The resources compiled here have all been developed to tackle the challenges and implement the recommendations we have uncovered throughout our research.

This includes our Unsupported Temporary Accommodation Group Network (UTAG:N) strategy, and a toolkit which was developed alongside the publication ‘The Journey Home: building a solution to unsupported temporary accommodation’. The aim of this toolkit is to aid in the implementation of recommendations made in the report.

UTAG:N Strategy

Click the image below for the UTAG:N Strategy.

The Journey Home: Full Tool Kit


The resources below are useful tools for setting up a TAAG, addressing the lack of control residents feel in UTA and providing in-tenancy support for residents. These templates can be downloaded and edited for local relevance.

Setting Minimum Standards: Addressing Lack of Control 

Our research has shown that many residents of UTA feel out of control in their lives and accommodation. This stems from not knowing what to expect in their accommodation as well as not knowing what their rights are. The license agreements they sign are not extensive and typically include the minimum information needed to satisfy Housing Benefit requirements. Therefore, we recommend a single, consistent license agreement for this type of accommodation that clearly outlines the rights and responsibilities of both landlords and residents, a complaints policy and a checklist to be used at move-in. Each of these templates can be downloaded by clicking on the links below:

The conditions checklist should be used when providing move-in support to a resident on their first day in UTA. This checklist is based on the legal minimum standards found in Section 9 of the Housing Act 2004. Further information and enforcement guidance on the Housing Health and Safety Rating System (HHSRS) can be found here.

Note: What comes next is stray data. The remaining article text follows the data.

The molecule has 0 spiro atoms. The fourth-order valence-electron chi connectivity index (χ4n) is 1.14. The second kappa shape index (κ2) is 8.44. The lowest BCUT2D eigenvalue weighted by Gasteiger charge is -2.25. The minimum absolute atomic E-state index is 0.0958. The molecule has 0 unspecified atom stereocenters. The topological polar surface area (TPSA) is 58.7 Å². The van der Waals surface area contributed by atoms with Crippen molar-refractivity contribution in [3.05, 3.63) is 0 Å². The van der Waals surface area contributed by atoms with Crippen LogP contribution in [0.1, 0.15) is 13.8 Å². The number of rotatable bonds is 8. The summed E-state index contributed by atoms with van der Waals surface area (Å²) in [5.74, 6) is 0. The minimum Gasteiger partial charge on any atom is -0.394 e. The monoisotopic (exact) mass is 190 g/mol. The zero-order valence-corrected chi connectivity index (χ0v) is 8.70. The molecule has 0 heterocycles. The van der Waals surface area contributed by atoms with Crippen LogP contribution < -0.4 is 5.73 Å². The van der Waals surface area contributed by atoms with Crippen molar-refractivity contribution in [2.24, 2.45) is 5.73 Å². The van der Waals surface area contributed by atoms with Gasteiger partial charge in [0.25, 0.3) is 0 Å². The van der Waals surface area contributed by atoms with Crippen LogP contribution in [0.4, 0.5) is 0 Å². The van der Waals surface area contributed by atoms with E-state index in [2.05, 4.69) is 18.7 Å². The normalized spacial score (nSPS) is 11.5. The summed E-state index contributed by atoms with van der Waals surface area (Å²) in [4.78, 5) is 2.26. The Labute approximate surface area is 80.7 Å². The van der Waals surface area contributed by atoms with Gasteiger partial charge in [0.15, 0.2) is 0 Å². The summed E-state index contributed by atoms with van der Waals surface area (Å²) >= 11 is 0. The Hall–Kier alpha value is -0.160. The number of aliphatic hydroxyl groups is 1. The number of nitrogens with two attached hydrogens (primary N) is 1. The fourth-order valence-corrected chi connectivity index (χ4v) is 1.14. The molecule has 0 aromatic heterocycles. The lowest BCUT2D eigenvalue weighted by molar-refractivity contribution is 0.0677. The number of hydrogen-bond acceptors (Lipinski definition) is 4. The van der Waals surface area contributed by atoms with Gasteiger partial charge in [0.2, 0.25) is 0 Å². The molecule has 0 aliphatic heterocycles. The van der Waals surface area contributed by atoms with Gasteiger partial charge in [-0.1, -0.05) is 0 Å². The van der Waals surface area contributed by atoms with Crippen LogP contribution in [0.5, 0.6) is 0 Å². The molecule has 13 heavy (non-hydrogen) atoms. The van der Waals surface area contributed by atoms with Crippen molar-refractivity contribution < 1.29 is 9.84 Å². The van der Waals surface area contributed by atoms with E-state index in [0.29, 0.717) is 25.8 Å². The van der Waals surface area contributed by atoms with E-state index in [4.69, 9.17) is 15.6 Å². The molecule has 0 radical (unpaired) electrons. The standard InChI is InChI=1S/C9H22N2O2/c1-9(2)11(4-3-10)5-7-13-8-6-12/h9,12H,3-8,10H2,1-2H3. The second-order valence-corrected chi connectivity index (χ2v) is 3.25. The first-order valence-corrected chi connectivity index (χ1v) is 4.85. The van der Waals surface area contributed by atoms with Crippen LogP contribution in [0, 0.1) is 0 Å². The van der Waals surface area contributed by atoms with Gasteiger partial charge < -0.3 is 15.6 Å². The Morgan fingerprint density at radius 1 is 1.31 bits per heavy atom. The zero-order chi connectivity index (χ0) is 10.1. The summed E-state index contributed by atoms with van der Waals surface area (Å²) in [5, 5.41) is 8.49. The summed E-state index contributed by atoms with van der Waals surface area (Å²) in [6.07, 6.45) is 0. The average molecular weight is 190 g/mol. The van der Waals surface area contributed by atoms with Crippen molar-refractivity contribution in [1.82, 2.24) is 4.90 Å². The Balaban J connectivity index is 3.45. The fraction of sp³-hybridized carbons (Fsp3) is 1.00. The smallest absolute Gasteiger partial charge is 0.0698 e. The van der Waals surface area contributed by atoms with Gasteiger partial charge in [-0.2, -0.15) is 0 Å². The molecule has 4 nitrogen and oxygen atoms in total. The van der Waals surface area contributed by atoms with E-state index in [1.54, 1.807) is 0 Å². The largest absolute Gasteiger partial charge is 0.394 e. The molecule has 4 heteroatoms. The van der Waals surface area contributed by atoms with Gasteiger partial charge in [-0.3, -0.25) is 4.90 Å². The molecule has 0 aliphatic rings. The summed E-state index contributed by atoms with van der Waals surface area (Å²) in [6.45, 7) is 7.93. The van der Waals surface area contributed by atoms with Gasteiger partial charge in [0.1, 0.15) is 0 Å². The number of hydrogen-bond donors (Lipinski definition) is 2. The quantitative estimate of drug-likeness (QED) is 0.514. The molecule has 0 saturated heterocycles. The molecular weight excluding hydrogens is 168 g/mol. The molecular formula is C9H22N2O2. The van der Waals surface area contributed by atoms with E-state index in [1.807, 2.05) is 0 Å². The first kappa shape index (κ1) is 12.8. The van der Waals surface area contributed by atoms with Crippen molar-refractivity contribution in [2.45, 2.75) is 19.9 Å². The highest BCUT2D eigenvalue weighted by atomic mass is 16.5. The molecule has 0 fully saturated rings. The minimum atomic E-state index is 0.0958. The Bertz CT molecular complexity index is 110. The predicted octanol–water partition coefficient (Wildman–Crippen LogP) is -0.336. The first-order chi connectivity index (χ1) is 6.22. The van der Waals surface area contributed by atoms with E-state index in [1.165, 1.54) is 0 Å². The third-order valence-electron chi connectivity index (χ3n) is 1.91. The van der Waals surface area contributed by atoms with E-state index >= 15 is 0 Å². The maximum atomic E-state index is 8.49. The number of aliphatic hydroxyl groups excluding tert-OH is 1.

Providing In-Tenancy Support

Moving into unsupported temporary accommodation often means a sharp drop-off of external support due to it being seen as a housing solution for individuals in and out of homelessness. Our research shows that once residents move into the accommodation, they experience a lack of security, feel they lose control of their lives and their mental and physical health deteriorates. Therefore, residents of UTA often need a range of support in order to continue their pathway through temporary accommodation to a ‘home.’ We have discovered that individuals typically need support around a variety of health issues, benefit issues and debt management. Although these typically require specialist support from agencies such as Citizens Advice or a local advice agency, below are relevant templates for supporting residents to take more control of their stay in unsupported temporary accommodation. Particularly in regards to issues around conditions:

Much of the situation in which residents of UTA finds themselves is very nuanced, therefore appealing debt decisions and evictions can vary depending on individual situations. We have included information below relevant specifically to residents of UTA that can act as a guide when supporting individuals with debt management and eviction appeals.

Again, we also suggest strong links with citizen’s advice or a local advice service in order to ensure tenants have the right advocacy support in order to begin taking back control in their lives.

If you are interested in doing some research with us or would like to contact us further to enquire about participating in our research, please contact: Christa Maciver,